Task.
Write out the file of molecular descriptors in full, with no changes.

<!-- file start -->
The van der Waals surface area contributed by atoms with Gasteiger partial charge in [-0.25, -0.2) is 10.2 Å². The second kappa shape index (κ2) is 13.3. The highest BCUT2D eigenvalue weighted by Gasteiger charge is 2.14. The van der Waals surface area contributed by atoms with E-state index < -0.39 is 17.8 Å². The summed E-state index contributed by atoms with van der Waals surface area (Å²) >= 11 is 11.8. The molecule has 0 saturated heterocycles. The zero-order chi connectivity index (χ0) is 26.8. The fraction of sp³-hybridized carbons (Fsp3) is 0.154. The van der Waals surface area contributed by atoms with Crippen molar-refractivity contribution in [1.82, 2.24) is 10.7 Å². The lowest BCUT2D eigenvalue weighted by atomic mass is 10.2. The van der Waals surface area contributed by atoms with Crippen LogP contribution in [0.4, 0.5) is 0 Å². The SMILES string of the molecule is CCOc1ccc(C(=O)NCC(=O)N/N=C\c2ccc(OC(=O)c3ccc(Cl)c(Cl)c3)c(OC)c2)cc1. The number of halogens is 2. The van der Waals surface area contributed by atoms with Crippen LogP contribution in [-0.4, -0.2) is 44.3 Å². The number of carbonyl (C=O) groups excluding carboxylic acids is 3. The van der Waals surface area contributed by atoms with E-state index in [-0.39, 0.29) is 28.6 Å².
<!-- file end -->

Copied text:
The van der Waals surface area contributed by atoms with Gasteiger partial charge in [-0.25, -0.2) is 10.2 Å². The second kappa shape index (κ2) is 13.3. The highest BCUT2D eigenvalue weighted by Gasteiger charge is 2.14. The van der Waals surface area contributed by atoms with E-state index < -0.39 is 17.8 Å². The summed E-state index contributed by atoms with van der Waals surface area (Å²) >= 11 is 11.8. The molecule has 0 saturated heterocycles. The zero-order chi connectivity index (χ0) is 26.8. The fraction of sp³-hybridized carbons (Fsp3) is 0.154. The van der Waals surface area contributed by atoms with Crippen molar-refractivity contribution in [1.82, 2.24) is 10.7 Å². The lowest BCUT2D eigenvalue weighted by atomic mass is 10.2. The van der Waals surface area contributed by atoms with Crippen LogP contribution in [0.4, 0.5) is 0 Å². The SMILES string of the molecule is CCOc1ccc(C(=O)NCC(=O)N/N=C\c2ccc(OC(=O)c3ccc(Cl)c(Cl)c3)c(OC)c2)cc1. The number of halogens is 2. The van der Waals surface area contributed by atoms with Crippen LogP contribution in [-0.4, -0.2) is 44.3 Å². The number of carbonyl (C=O) groups excluding carboxylic acids is 3. The van der Waals surface area contributed by atoms with E-state index in [-0.39, 0.29) is 28.6 Å².